Knowles, for her part, admits to struggling to accept her diagnosis at first, despite the fact that many of her personal “quirks” seemed to point to ADHD. (She describes herself as so full of energy and pressured speech that people sometimes—and falsely—thought she was on drugs.) She also seems to have pegged the correlation between ADHD and the rock world for herself. “The symptoms seem to apply to everyone around me in the industry,” she said in a 2014 interview with BET. “Loss of memory, starting something and not finishing it…” (Sound familiar?)
There are numerous other stars whose behavior—and sometimes even their own descriptions of themselves—have led to speculation that they might have the “nomadic gene." John Lennon, for instance. Or Kurt Cobain. Or Ozzy Osbourne.
I discovered a video of David Bowie where he describes himself as “a person with a very short attention span (who) would move from one thing to another quite rapidly.”
Of course, I am not diagnosing David Bowie with ADHD, nor (to my knowledge) has he ever self-identified that way. But like the other stars mentioned in this piece he certainly fits the description—both in his constant self-reinvention and in his history of drug abuse and depression, all part of the formula for becoming an iconic rock star.
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But What Does All This Have to Do With My Kid?
By this point, you might be wondering what will.i.am’s multi-hooked tunes and Solange’s breathless chatter have to do with your own “orchid child.” Obviously, every parent (I’d even venture to say most parents) won’t buy a prescription for sex, drugs, and rock-and-roll for their millennial’s ADHD. But what’s important here is not the career, per se, but the idea that for some children, shifting careers from banking to baking isn’t a sign of directionlessness or lack of focus but an indicator of potential greatness. What matters is seeing that each ADHD symptom has its flip side, one that can become a necessary ingredient in any creative pursuit.
That, and recognizing that internalized negative labels like “directionless” and “unfocused” can be treacherous precursors to clinical depression and anxiety.
It’s also important to keep in mind that while people without ADHD can focus on things they are not interested in, people with ADHD can only focus on what they are interested in. Obviously, there are drawbacks to this limitation. But in his reflections on the condition, will.i.am actually stumbles on the straightforward benefit—your motivation to follow your true passion is much higher if you have ADHD.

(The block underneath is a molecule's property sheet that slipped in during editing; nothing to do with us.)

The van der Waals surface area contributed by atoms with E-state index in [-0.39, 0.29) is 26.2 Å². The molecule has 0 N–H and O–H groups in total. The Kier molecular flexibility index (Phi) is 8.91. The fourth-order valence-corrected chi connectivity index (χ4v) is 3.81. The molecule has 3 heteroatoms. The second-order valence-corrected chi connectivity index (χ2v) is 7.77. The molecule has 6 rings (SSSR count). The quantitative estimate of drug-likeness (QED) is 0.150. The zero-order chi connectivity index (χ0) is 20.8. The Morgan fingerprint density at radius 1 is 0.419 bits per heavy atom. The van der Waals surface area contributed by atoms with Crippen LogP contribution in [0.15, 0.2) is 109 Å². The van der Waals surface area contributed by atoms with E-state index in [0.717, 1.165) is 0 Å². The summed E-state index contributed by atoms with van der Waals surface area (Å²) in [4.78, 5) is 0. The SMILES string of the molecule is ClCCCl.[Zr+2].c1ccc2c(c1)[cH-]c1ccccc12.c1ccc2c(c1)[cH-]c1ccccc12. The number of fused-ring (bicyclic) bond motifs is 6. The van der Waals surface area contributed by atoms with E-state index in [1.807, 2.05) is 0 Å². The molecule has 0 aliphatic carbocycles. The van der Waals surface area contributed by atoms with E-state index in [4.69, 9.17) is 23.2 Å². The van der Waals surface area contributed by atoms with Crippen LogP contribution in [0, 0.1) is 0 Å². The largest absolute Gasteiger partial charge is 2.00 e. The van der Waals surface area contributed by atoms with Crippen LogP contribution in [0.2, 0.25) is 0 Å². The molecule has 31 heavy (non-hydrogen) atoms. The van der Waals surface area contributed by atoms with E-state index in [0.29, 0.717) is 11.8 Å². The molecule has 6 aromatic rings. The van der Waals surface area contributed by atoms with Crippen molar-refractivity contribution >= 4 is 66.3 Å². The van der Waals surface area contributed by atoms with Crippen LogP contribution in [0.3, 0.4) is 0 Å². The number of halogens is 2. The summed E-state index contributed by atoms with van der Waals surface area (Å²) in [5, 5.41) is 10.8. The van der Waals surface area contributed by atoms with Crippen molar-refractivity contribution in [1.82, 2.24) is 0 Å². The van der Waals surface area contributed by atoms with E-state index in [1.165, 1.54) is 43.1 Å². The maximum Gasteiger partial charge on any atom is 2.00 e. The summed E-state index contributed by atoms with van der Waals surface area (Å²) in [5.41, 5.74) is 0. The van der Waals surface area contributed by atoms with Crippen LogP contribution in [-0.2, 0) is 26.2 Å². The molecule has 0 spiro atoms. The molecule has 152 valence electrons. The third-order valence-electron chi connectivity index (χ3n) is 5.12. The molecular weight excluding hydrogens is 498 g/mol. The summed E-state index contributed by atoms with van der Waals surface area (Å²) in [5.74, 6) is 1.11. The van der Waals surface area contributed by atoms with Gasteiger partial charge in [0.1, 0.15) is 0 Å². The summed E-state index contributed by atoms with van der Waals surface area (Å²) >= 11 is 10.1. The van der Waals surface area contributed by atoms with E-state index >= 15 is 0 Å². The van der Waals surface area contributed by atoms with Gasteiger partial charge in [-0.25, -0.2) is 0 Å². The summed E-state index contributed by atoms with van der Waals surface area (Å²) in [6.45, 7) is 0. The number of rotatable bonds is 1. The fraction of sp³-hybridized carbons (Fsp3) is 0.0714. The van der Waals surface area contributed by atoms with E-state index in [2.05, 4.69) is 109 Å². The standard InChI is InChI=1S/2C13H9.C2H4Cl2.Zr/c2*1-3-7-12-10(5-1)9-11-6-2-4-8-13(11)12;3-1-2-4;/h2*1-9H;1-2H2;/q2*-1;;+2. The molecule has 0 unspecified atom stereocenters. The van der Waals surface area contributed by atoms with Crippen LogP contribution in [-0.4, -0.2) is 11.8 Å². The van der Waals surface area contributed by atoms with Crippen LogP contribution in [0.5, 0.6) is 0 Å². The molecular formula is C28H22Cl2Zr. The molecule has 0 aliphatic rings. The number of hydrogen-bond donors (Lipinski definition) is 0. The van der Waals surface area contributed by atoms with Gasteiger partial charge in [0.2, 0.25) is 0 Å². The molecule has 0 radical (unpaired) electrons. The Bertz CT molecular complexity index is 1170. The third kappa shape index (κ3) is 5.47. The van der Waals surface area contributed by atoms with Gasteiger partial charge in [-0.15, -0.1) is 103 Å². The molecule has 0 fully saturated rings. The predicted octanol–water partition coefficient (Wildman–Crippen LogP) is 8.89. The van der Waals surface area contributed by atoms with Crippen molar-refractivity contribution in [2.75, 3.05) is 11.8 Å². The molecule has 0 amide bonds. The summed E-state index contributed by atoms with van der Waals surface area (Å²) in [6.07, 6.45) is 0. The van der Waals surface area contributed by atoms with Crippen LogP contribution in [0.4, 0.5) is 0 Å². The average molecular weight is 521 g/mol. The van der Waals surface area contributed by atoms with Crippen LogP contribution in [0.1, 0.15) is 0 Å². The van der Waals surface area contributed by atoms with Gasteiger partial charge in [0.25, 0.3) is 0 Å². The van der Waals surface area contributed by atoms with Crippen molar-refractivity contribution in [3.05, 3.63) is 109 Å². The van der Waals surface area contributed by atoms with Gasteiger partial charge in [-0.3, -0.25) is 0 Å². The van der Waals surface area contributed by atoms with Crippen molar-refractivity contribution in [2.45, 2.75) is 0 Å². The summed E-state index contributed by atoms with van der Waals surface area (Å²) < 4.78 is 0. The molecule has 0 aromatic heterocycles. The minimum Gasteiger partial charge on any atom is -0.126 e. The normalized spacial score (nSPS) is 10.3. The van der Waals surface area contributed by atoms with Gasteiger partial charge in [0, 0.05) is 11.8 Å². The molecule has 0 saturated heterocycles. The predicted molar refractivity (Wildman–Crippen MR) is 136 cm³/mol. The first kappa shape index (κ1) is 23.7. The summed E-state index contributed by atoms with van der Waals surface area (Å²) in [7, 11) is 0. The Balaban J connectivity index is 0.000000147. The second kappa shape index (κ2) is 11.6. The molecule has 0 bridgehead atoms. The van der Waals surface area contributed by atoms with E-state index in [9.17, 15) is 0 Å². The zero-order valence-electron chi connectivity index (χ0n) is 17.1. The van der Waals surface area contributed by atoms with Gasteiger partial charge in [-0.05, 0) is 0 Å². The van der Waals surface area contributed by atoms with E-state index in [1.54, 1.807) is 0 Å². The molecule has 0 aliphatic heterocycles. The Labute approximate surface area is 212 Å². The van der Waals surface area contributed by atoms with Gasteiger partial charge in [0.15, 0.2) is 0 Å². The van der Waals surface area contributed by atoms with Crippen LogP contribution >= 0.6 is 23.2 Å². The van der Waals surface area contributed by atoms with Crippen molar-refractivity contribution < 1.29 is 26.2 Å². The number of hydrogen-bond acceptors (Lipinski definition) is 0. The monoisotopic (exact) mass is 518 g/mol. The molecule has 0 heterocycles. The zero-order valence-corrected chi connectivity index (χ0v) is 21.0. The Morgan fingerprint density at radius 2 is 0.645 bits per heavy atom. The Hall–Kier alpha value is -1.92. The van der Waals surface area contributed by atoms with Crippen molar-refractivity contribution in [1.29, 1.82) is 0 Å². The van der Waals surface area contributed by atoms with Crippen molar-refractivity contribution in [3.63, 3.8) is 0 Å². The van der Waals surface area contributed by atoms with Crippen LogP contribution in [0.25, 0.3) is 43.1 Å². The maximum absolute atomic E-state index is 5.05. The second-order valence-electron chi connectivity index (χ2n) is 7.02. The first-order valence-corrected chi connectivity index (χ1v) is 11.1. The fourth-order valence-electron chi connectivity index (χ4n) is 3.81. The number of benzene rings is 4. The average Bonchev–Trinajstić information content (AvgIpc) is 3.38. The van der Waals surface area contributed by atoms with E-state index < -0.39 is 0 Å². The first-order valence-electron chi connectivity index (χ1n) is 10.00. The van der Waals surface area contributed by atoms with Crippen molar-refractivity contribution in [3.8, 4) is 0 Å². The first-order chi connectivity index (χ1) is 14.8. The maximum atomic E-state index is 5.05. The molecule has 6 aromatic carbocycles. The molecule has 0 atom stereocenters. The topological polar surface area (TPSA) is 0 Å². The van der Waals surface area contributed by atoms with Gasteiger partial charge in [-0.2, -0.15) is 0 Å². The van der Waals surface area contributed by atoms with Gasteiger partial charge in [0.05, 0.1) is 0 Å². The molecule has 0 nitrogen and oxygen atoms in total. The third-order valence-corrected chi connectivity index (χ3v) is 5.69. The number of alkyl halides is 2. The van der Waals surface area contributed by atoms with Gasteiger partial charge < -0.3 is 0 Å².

If you can’t pay attention to what isn’t essential to you, it’s much less likely that you will look back on your life and regret valuing what essentially felt worthless to you.
Break-out Bad*sses in Any Field
So, what are the lessons here, and how do we implement them? While it is overly simplistic to link one gene to one condition, consider this theoretical experiment: Before kids go to kindergarten, they are tested for DRD4-7R, the “orchid child” gene. If a child tests positive, there is no glum discussion of “remedial” treatments or procedures. Instead, parents are given a documentary called DRD4-7R: The Rock Star Gene. The film will profile not only rock stars in the literal sense but also rock stars in the figurative sense. The breakout bad*sses in any field—be it art, athletics, or literature, all share the restless gene. From there, kids who test positive will be able to consider or choose to reject a menu of specific educational opportunities that caters to their creativity and their need for movement and constant novelty. But even more importantly, parents will tell their kids not that they are “deficient” or “disordered," but that they are in fact the opposite: rock stars who, when the time comes, will burst onto their respective stages—and blow the world away.